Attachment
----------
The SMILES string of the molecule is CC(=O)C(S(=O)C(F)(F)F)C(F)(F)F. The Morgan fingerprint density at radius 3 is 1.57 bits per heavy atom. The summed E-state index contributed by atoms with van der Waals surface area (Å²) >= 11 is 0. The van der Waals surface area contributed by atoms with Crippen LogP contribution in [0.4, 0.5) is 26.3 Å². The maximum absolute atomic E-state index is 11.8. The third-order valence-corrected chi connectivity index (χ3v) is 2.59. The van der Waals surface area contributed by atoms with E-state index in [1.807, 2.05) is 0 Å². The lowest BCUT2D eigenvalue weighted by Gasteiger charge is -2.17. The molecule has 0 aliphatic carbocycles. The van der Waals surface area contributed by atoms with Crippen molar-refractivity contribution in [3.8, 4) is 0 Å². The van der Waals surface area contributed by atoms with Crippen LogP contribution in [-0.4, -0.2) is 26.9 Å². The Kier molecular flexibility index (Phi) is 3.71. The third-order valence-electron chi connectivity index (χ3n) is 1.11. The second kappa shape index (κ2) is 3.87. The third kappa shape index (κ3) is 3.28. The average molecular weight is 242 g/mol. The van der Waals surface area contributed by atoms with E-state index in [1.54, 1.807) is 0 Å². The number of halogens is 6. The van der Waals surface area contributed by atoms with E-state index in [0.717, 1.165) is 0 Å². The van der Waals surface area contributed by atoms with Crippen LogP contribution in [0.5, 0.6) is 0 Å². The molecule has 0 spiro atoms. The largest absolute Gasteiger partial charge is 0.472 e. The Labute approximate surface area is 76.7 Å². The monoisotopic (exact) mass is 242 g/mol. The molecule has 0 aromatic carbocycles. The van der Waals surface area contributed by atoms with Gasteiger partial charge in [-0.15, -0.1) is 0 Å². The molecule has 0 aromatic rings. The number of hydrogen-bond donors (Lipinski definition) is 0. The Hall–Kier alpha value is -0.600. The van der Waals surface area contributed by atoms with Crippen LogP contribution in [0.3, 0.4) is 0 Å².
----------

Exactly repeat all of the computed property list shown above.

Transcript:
The SMILES string of the molecule is CC(=O)C(S(=O)C(F)(F)F)C(F)(F)F. The Morgan fingerprint density at radius 3 is 1.57 bits per heavy atom. The summed E-state index contributed by atoms with van der Waals surface area (Å²) >= 11 is 0. The van der Waals surface area contributed by atoms with Crippen LogP contribution in [0.4, 0.5) is 26.3 Å². The maximum absolute atomic E-state index is 11.8. The third-order valence-corrected chi connectivity index (χ3v) is 2.59. The van der Waals surface area contributed by atoms with E-state index in [1.807, 2.05) is 0 Å². The lowest BCUT2D eigenvalue weighted by Gasteiger charge is -2.17. The molecule has 0 aliphatic carbocycles. The van der Waals surface area contributed by atoms with Crippen molar-refractivity contribution in [3.8, 4) is 0 Å². The van der Waals surface area contributed by atoms with Crippen LogP contribution in [-0.4, -0.2) is 26.9 Å². The Kier molecular flexibility index (Phi) is 3.71. The third-order valence-electron chi connectivity index (χ3n) is 1.11. The second kappa shape index (κ2) is 3.87. The third kappa shape index (κ3) is 3.28. The average molecular weight is 242 g/mol. The van der Waals surface area contributed by atoms with E-state index in [1.54, 1.807) is 0 Å². The number of halogens is 6. The van der Waals surface area contributed by atoms with E-state index in [0.717, 1.165) is 0 Å². The van der Waals surface area contributed by atoms with Crippen LogP contribution in [0.5, 0.6) is 0 Å². The molecule has 0 spiro atoms. The largest absolute Gasteiger partial charge is 0.472 e. The Labute approximate surface area is 76.7 Å². The monoisotopic (exact) mass is 242 g/mol. The molecule has 0 aromatic carbocycles. The van der Waals surface area contributed by atoms with Gasteiger partial charge in [-0.15, -0.1) is 0 Å². The molecule has 0 aromatic rings. The number of hydrogen-bond donors (Lipinski definition) is 0. The Hall–Kier alpha value is -0.600. The van der Waals surface area contributed by atoms with Crippen LogP contribution in [0.3, 0.4) is 0 Å².